Environmental, social and governance investing has become much more mainstream in the past few years. Since the adoption of the Paris Agreement on climate change three years ago, the presence of environmental and ethical factors in one's investment portfolio has moved up the agenda.
Indeed, it is not just the case that there are now more companies operating in this sector, and therefore more stocks for fund managers to select from.
ESG factors have made it into the mainstream so that even the big companies see the financial – and political – advantages of not polluting, or wasting precious resources. It seems itis just left to the tobacco companies and arms manufacturers to be the real bad guys of the stock exchange.
ESG investing takes many forms, but its most common is through screening – either positive or negative. One can screen out companies trading or excavating fossil fuels or selling cigarettes, or opt positively for solar panel manufacturers.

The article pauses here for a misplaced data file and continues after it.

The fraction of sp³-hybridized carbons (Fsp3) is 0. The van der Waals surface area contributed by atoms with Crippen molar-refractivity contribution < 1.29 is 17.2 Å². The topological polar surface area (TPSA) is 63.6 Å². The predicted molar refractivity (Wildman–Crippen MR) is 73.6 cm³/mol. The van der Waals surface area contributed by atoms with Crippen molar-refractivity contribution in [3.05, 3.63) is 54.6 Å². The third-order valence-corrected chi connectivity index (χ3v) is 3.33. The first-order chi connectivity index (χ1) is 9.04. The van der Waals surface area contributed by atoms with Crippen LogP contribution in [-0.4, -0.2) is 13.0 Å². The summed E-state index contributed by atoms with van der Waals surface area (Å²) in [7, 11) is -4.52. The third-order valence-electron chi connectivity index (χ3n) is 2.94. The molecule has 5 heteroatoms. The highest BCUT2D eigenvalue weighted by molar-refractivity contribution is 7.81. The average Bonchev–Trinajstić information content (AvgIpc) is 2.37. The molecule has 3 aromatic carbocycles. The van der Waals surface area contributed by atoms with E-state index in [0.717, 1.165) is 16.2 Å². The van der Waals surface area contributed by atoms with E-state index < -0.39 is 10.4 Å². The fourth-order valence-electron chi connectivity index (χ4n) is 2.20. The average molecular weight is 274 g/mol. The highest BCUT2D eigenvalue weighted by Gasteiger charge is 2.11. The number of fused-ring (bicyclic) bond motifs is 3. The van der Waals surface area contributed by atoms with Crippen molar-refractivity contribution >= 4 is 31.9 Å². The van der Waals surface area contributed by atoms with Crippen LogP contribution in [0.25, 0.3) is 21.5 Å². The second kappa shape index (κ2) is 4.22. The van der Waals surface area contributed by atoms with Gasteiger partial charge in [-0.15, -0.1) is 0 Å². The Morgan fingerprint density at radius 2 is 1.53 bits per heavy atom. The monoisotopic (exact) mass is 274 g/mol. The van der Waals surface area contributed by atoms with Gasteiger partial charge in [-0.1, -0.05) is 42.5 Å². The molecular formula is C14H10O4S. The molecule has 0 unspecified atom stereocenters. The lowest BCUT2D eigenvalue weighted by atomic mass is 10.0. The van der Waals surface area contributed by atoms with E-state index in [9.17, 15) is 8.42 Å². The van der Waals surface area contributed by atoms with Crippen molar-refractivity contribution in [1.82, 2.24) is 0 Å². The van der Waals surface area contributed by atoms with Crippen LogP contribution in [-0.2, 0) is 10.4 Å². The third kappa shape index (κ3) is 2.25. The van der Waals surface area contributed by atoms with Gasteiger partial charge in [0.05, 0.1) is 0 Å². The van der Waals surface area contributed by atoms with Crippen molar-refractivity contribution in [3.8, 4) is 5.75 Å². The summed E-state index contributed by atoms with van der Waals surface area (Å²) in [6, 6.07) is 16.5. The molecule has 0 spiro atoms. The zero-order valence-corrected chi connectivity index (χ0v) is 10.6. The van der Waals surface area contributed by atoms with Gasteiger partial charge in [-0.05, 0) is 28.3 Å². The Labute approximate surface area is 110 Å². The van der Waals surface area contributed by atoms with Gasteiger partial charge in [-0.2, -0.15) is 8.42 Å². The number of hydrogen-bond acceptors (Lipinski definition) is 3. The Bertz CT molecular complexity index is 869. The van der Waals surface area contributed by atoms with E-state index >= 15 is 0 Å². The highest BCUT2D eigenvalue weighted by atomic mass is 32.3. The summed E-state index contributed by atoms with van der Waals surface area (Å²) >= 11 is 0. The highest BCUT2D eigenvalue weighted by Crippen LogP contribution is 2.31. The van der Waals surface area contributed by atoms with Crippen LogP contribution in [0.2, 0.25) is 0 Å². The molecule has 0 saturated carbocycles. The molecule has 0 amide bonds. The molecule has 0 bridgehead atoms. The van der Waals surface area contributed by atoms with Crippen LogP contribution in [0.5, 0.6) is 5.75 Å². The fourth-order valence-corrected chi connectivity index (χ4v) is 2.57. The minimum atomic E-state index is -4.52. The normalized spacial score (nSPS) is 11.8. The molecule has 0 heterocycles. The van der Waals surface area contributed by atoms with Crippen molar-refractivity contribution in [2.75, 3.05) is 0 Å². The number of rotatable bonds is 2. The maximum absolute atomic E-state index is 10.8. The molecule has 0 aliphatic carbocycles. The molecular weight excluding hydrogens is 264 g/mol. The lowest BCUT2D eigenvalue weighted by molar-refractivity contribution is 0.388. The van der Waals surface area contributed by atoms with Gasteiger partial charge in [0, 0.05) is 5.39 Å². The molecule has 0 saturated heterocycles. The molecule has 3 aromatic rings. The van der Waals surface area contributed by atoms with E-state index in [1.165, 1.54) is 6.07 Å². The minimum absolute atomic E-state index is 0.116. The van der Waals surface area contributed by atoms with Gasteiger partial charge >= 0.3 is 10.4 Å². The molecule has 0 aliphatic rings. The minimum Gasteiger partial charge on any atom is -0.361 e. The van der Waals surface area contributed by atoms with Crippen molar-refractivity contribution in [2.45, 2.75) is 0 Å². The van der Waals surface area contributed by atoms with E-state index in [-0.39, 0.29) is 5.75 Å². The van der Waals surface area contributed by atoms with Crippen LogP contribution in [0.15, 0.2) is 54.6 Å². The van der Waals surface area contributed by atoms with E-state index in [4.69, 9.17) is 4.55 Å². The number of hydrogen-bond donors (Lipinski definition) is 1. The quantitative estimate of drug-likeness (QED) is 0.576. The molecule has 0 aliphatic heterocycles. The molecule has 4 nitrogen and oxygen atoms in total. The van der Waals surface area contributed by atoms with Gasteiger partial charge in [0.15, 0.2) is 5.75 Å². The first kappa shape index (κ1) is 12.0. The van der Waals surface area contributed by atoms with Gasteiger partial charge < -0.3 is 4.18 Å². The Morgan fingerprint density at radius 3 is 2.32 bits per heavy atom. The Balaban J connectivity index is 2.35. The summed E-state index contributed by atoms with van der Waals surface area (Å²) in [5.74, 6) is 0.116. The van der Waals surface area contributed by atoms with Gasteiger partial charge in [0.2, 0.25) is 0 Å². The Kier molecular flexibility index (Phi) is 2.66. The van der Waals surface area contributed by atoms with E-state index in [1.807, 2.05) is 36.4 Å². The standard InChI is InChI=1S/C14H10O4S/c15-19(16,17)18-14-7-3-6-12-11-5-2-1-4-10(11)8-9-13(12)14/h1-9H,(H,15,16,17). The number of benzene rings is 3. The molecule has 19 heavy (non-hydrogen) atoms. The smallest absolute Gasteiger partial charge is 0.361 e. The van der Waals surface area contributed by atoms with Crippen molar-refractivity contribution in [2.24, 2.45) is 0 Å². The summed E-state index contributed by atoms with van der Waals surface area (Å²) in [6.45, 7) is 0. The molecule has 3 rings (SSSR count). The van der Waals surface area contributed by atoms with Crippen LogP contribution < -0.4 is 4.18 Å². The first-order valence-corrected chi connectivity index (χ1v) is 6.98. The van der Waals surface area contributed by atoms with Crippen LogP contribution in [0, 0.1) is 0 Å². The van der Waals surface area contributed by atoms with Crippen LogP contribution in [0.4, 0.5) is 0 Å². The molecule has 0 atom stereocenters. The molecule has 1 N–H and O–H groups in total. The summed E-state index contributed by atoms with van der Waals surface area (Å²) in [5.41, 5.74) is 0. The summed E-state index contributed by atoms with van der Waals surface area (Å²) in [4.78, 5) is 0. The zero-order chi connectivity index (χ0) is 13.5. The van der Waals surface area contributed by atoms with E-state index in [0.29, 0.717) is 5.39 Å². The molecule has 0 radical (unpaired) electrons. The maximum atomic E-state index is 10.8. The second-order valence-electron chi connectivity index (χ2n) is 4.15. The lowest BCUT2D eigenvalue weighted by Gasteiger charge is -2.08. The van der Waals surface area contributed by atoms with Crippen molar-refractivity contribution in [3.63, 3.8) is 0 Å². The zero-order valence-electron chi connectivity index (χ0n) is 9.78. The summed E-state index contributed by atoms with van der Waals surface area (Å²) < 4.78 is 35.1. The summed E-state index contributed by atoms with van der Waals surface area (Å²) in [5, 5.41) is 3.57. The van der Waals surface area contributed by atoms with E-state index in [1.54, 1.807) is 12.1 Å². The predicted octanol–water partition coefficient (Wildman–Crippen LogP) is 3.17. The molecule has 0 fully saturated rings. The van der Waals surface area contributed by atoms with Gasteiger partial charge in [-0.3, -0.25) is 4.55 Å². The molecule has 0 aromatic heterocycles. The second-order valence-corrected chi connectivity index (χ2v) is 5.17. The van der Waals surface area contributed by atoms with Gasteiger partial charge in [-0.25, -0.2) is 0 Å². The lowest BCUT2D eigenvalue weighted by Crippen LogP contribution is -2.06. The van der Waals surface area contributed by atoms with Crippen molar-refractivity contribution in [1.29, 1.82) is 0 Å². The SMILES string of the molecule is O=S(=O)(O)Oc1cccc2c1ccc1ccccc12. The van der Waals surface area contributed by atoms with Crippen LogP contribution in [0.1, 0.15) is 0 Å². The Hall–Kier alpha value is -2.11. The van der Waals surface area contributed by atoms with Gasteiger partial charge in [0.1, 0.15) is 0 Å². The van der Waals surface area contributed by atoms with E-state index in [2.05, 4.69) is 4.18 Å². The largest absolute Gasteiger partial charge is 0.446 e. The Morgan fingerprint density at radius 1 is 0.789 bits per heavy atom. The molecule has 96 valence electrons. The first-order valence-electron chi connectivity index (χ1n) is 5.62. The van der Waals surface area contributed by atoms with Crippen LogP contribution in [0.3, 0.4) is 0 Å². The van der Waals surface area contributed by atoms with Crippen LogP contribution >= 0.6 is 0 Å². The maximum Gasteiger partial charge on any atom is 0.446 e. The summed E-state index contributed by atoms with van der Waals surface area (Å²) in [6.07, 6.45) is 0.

Alternatively investors can go for impact investing, where they look for stocks that make a positive impact on the environment or society; this type of investing is starting to gain a strong foothold in the investment sphere, both from a fund selection point of view and in investors’ consciousness. Perhaps it is interesting to look to Australia, where ESG investing has become very popular with consumers.
Funds managed under responsible investment commitments have grown by 40 per cent over the past five years, and more Australian investors are asking where their investments and pension funds are being invested. Certainly as ESG investing becomes more acceptable, and its relationship to mediocre returns is broken, then more people will ask for ESG funds, and the industry will likely respond.
There are over 190 funds available to invest in and the choice, it seems, is more about: how green are you?
In the UK, ESG concerns are making their way into pension fund choices, and it is now acceptable to use this aspect as a factor for making pension fund investment choices. The days of ESG investing belonging just to the hippy idealists are long gone: it is now firmly in the realm of the respectable.
Melanie Tringham is deputy features editor of Financial Adviser